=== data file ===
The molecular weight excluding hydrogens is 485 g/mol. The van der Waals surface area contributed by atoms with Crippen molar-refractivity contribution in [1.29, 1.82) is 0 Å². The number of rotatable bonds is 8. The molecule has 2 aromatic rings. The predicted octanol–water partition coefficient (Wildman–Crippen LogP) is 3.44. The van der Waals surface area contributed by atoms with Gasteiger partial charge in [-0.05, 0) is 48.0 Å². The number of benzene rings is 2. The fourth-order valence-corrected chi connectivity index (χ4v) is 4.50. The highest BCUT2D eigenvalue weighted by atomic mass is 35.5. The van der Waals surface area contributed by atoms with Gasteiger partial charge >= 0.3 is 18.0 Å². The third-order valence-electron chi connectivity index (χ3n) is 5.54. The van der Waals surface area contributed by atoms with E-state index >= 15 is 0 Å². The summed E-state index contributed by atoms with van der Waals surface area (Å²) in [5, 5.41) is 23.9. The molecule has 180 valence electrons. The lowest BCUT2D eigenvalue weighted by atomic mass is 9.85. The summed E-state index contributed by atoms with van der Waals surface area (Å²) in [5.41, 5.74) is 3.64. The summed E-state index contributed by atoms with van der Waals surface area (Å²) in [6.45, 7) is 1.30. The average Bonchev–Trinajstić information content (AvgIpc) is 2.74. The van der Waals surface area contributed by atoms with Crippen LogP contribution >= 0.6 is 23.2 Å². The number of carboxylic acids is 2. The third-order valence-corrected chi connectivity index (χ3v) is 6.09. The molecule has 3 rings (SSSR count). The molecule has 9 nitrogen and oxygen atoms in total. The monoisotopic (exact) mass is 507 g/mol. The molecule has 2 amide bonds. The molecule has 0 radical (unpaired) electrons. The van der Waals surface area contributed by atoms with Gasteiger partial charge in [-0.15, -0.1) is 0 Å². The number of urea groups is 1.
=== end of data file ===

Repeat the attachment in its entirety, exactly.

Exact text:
The molecular weight excluding hydrogens is 485 g/mol. The van der Waals surface area contributed by atoms with Crippen molar-refractivity contribution in [1.29, 1.82) is 0 Å². The number of rotatable bonds is 8. The molecule has 2 aromatic rings. The predicted octanol–water partition coefficient (Wildman–Crippen LogP) is 3.44. The van der Waals surface area contributed by atoms with Gasteiger partial charge in [-0.05, 0) is 48.0 Å². The number of benzene rings is 2. The fourth-order valence-corrected chi connectivity index (χ4v) is 4.50. The highest BCUT2D eigenvalue weighted by atomic mass is 35.5. The van der Waals surface area contributed by atoms with Gasteiger partial charge >= 0.3 is 18.0 Å². The third-order valence-electron chi connectivity index (χ3n) is 5.54. The van der Waals surface area contributed by atoms with E-state index >= 15 is 0 Å². The summed E-state index contributed by atoms with van der Waals surface area (Å²) in [5, 5.41) is 23.9. The molecule has 180 valence electrons. The lowest BCUT2D eigenvalue weighted by atomic mass is 9.85. The summed E-state index contributed by atoms with van der Waals surface area (Å²) in [5.41, 5.74) is 3.64. The summed E-state index contributed by atoms with van der Waals surface area (Å²) in [6.45, 7) is 1.30. The average Bonchev–Trinajstić information content (AvgIpc) is 2.74. The van der Waals surface area contributed by atoms with Crippen LogP contribution >= 0.6 is 23.2 Å². The number of carboxylic acids is 2. The third-order valence-corrected chi connectivity index (χ3v) is 6.09. The molecule has 3 rings (SSSR count). The molecule has 9 nitrogen and oxygen atoms in total. The monoisotopic (exact) mass is 507 g/mol. The molecule has 2 amide bonds. The molecule has 0 radical (unpaired) electrons. The van der Waals surface area contributed by atoms with Gasteiger partial charge in [-0.15, -0.1) is 0 Å². The number of urea groups is 1.